"Why don't you get these published?"
I reached the counter and scooped up the scattered pages.
"For what Greta?"
"For people to read!"
I sighed again and continued to my room. I pulled a sleeveless undershirt from my top draw and dumped the papers in the middle of the room, watching as they flushed quickly to the corners. I did simple work of changing into the sleeveless shirt and a cotton pull on skirt and went straight to the kitchen to cook. I turned my braids up and fastened them, sloppily to the top of my head. We were gonna have vegetarian chili and yucca with garlic. I never had to ask if she liked what I cooked 'cause she never complained.
I started hacking at the bark like outside of the yucca with a paring knife, running it under water to gauge my progress, then I felt her soft hands touch the side of my neck and followed as she went to the center of my back then down. I caught my breath as she urged me around and touched the sides of my breasts. She tried to kiss my lips and I turned from her, only to turn back, wanting to feel her near.
The water ran in back of me and made noise as it emptied down the drain. Slowly she kissed my lips, taking my breath and pinning me to the counter with her hips. I felt her hand in the middle of my chest, beneath my shirt, warm, slow. And I melted, easing to the safety of the floor, pulling her with me. She straddled me as I leaned my back against the cabinets and I felt the heat from her middle on my thighs. Excruciatingly, she kissed my neck, slow and then slower.
"What are you doing to me?"
"Loving you Lexa... let me love you..."
Simple. That was all she wanted to do.
The Yucca was still on the counter and the knife found its way to the floor. It was a bit early for chili now, so I put the things away and got out some juice. The pastries from the bakery were still in my bag by the door, which slept unlocked last night. The sun came in from the window in the kitchen and warmed the side of my calf as I stood by the sink.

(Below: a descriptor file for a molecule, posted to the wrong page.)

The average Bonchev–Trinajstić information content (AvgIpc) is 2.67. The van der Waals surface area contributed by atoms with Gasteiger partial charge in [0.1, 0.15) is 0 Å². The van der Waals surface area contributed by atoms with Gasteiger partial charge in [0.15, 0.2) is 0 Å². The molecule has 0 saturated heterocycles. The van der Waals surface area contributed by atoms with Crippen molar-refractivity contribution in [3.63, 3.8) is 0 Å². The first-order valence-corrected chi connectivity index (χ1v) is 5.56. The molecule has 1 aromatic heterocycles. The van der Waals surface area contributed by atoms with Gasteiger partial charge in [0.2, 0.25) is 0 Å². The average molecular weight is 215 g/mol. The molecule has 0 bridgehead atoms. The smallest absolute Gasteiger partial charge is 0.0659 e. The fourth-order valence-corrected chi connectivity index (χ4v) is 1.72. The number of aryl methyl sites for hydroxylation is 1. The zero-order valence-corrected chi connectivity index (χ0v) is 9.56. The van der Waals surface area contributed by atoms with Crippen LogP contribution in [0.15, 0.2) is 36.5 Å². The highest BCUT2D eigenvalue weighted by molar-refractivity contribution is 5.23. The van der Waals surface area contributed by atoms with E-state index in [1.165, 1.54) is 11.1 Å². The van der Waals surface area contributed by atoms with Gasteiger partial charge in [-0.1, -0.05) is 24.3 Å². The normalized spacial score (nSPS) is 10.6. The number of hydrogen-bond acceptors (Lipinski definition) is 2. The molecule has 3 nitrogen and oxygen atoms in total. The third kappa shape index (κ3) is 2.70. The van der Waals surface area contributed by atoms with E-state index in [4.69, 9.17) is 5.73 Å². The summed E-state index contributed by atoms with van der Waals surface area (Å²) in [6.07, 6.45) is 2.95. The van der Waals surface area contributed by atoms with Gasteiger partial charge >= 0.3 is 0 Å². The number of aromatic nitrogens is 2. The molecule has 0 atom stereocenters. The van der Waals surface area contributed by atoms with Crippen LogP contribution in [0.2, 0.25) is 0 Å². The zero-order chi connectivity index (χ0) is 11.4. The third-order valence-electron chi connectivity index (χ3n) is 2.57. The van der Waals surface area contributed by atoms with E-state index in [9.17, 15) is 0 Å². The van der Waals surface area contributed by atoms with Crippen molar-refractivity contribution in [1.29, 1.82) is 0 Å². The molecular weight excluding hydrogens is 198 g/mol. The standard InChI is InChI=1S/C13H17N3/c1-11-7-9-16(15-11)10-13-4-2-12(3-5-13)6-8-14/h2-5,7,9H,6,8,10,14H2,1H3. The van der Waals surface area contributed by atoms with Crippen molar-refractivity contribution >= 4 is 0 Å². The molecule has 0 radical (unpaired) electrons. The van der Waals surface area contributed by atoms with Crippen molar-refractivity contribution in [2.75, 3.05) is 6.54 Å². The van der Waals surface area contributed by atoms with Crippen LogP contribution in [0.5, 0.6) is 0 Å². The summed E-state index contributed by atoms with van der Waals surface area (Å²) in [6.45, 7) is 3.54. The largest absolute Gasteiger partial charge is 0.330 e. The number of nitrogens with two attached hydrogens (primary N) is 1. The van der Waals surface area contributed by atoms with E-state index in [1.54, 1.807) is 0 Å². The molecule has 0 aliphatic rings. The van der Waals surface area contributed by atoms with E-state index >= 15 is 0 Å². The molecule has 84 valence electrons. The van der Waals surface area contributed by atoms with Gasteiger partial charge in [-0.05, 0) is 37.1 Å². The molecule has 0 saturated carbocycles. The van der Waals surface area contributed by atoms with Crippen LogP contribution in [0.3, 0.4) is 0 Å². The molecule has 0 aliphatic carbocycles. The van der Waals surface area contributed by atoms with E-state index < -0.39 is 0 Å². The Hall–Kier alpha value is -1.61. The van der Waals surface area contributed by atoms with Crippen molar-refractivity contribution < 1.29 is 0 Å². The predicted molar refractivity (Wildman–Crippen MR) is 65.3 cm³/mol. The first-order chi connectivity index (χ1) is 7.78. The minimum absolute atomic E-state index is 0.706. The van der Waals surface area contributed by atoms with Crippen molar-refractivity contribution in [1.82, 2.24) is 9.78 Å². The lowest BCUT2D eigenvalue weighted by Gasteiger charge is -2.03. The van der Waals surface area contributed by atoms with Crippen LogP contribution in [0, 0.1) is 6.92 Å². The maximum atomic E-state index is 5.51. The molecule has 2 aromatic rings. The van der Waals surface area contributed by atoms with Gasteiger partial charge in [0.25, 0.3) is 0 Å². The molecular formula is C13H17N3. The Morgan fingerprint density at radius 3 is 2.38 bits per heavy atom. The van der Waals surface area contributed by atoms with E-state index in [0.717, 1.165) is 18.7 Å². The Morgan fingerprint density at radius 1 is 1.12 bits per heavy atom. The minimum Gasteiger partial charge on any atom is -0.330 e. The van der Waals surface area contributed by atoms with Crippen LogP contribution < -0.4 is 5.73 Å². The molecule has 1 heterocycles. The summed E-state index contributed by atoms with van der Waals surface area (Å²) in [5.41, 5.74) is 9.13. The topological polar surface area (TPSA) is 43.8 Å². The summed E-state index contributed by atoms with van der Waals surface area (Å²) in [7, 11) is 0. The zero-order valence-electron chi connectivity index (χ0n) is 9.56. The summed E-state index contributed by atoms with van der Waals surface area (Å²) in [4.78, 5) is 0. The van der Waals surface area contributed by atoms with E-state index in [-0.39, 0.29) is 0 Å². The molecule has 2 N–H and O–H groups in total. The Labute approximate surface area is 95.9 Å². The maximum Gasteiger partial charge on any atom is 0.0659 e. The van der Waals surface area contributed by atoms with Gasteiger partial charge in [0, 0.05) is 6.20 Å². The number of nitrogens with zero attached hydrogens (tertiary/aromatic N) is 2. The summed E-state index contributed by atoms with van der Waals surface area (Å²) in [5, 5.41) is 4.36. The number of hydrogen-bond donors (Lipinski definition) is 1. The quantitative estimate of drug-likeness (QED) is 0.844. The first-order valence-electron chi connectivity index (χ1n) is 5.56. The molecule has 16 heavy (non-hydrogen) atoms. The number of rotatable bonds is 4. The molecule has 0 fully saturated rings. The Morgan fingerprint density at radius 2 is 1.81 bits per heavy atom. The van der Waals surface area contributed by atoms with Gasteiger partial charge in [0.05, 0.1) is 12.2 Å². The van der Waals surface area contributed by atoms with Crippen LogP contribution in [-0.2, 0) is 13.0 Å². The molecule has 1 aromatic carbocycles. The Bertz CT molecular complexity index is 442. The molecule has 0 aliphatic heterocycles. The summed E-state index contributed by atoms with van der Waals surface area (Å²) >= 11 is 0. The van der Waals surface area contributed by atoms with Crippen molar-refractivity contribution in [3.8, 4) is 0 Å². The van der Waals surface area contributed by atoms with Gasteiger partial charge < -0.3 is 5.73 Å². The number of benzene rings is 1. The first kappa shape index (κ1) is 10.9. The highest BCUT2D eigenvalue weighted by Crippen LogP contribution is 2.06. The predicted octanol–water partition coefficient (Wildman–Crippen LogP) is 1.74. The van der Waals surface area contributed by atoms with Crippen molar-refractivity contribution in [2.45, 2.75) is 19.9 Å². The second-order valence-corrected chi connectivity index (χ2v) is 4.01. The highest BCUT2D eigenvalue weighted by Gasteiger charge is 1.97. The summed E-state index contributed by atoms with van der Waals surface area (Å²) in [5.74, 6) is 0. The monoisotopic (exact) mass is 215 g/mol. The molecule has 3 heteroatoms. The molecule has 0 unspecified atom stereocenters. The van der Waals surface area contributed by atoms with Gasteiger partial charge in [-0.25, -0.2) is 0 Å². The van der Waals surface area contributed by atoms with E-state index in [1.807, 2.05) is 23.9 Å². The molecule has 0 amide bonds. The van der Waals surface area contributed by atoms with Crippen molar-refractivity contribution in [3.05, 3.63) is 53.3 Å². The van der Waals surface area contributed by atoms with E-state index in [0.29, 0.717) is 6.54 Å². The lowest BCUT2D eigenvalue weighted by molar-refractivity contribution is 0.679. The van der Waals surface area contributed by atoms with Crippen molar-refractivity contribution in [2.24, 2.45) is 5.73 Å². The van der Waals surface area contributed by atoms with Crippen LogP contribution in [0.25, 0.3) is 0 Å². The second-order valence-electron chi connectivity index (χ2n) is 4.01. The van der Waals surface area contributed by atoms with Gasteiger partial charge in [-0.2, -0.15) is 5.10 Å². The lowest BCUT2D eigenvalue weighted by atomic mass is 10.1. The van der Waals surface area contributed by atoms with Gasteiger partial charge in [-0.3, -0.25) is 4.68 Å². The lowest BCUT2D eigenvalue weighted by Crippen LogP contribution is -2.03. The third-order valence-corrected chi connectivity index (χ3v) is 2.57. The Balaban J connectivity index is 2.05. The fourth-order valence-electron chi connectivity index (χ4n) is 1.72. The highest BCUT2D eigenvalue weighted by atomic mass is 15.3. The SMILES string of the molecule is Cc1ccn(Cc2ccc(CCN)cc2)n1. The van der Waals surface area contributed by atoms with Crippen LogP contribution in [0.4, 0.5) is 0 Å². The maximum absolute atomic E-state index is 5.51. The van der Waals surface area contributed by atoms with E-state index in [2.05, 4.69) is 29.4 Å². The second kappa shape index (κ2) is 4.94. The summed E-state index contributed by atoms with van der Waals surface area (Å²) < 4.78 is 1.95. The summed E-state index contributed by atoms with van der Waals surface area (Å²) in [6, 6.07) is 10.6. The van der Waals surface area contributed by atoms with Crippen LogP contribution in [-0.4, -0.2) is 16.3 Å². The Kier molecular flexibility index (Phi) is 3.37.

"Mornin..." And she had this embarrassed, Oh God Do You Hate Me Now look.
"Are you okay?" She comes closer and rubs my back.
"Fine..." And I have the glass of juice linger by my lips, sipping when I was sure she wanted to kiss me.
"I'm gonna get ready for work..." and she backs away, making sure that I look okay.
I walk out of the apartment to Lacy's, just down the hall and knock.
"Can I use your, umm shower?"
"Lacy, Who is it?"
"It's just Lexa Honey!... sure, come in, we're done."
And I run in, holding my rolled up jeans and shirt and my sneakers and toiletry bag to my chest.
Myra will be home today and I know I can talk to her but I decide to wait. When the water hits my back, I can smell her smell rising from my skin. I shudder and wish she were here, to love me, like she was doing. I get dressed in the bathroom and leave almost as quickly as I came.
I stop with my hand on the knob.
"Yeah?" And I try my best perky smile.
"What's wrong?" Myra comes close and touches my head. I step back. I look over her shoulder and notice Lacy's firefighter jacket was gone.
"Umm... I slept with Greta last night... and umm... for some reason I'm having a hard time this morning."
Myra gets this gushy look on her face and I almost want to throw up.